AIDS/HIV Science Facts

What is a virus?

A submicroscopic organism that infects another organism's cells and can cause harm.  Viruses can be composed of DNA or RNA genetic material.

What are some examples of viruses?

Common cold, measles, chicken pox, flu, hepatitis, herpes, polio, …

What is a retrovirus?

A virus that stores its genetic information as RNA, but translates back to DNA before replicating.  This process is the reverse of the usual process and requires a special viral enzyme called Reverse Transcriptase.  HIV is one example of a retrovirus.
 

What is the structure of HIV?

The structure of HIV is like most other viruses.  It consists of:

An envelope, which provides structure to the virus and houses the nucleic acid core.
Outer surface glycoproteins, which act as "keys" that can latch onto the outside of T cells, and help inject the nucleic acid into the cell.
An RNA genome, which contains the information and directions on infecting the cell, replicating, and performing the actions that eventually destroy the cell.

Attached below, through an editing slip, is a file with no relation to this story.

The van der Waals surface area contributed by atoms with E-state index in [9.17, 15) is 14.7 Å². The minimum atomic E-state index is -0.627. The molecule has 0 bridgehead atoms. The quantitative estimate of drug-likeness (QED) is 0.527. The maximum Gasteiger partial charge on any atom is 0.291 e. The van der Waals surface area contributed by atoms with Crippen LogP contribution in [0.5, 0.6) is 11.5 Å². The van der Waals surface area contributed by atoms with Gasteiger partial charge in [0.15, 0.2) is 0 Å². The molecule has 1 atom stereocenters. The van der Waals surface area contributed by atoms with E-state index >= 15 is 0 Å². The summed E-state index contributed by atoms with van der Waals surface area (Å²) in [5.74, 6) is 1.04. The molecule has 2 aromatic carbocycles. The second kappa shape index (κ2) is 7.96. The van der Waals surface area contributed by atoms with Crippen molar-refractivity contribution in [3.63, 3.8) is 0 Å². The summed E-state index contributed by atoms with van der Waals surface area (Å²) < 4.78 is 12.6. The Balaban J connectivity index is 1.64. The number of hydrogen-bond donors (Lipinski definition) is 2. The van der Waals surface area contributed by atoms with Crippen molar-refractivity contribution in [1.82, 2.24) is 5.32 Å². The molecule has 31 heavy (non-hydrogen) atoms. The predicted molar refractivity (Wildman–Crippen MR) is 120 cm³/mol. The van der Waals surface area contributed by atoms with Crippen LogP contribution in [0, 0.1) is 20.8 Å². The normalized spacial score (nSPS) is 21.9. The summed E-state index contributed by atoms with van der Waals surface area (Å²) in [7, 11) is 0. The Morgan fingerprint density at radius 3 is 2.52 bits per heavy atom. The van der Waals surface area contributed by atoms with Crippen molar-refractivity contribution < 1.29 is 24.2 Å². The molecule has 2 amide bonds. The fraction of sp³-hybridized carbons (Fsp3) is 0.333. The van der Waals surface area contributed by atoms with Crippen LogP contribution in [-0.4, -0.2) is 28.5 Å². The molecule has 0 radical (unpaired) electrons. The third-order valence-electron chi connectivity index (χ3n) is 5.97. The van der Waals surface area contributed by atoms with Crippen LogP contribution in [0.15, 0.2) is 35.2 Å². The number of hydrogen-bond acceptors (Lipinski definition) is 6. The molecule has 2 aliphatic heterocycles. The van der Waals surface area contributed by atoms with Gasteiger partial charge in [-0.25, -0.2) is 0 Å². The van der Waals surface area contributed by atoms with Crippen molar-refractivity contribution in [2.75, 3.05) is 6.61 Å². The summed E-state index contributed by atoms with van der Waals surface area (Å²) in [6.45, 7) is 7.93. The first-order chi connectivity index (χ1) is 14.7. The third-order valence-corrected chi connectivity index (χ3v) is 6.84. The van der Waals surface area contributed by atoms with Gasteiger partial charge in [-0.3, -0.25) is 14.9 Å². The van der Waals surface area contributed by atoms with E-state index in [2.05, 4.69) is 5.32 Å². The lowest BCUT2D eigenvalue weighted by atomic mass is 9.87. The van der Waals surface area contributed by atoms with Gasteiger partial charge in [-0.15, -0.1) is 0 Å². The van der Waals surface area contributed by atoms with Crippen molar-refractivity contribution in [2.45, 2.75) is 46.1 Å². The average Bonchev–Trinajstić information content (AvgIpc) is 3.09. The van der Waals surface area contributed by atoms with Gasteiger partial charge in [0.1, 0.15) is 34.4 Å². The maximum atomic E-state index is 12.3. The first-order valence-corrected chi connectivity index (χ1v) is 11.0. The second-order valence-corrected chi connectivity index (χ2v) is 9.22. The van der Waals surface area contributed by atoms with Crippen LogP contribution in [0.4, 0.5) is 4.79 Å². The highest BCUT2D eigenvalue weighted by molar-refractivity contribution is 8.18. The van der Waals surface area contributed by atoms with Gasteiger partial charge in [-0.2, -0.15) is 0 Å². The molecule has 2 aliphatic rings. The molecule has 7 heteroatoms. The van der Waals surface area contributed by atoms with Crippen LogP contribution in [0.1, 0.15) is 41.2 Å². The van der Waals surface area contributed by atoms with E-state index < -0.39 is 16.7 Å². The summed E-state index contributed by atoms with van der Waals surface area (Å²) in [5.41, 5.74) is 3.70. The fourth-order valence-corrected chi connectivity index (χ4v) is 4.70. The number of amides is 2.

What is the immune system?

The body's defense against foreign invaders and cancerous cells.  It involves B cells that produce antibodies, T cells that directly attack foreign cells, and phagocytes that eat up foreign material.

How does HIV affect the immune system?

HIV infects helper T cells that display a certain protein, called the CD4 receptor.  Once inside the cell, HIV takes over the cell and the virus replicates.  In a couple of days, the cell dies and the new virus particles go on to infect more helper T cells.

What are the stages of the disease?

Stage 1 - Primary HIV infection - lasts a few weeks, flu-like symptoms
Stage 2 - Latent period - may last years, patient has no symptoms
Stage 3 - Symptomatic HIV infection - as more and more T cells are destroyed, the body        becomes overly susceptible to opportunistic infections and cancers
Stage 4 - AIDS - helper T cell count is <200, patient develops 1 or more opportunistic infections

What is an opportunistic infection?

An illness that normal people with healthy immune systems can fight off.  People with AIDS cannot fight these infections and will eventually die.  Even the common flu can kill a person with AIDS.

HIV does not survive well outside of the body.  There are many myths about how HIV is passed. Here are the facts:

  • You cannot get HIV through casual contact such as shaking hands or hugging a person with HIV/AIDS.

  • You cannot get HIV from using a public telephone, drinking fountain, restroom, swimming pool, Jacuzzi, or hot tub.

  • You cannot get HIV from sharing a drink.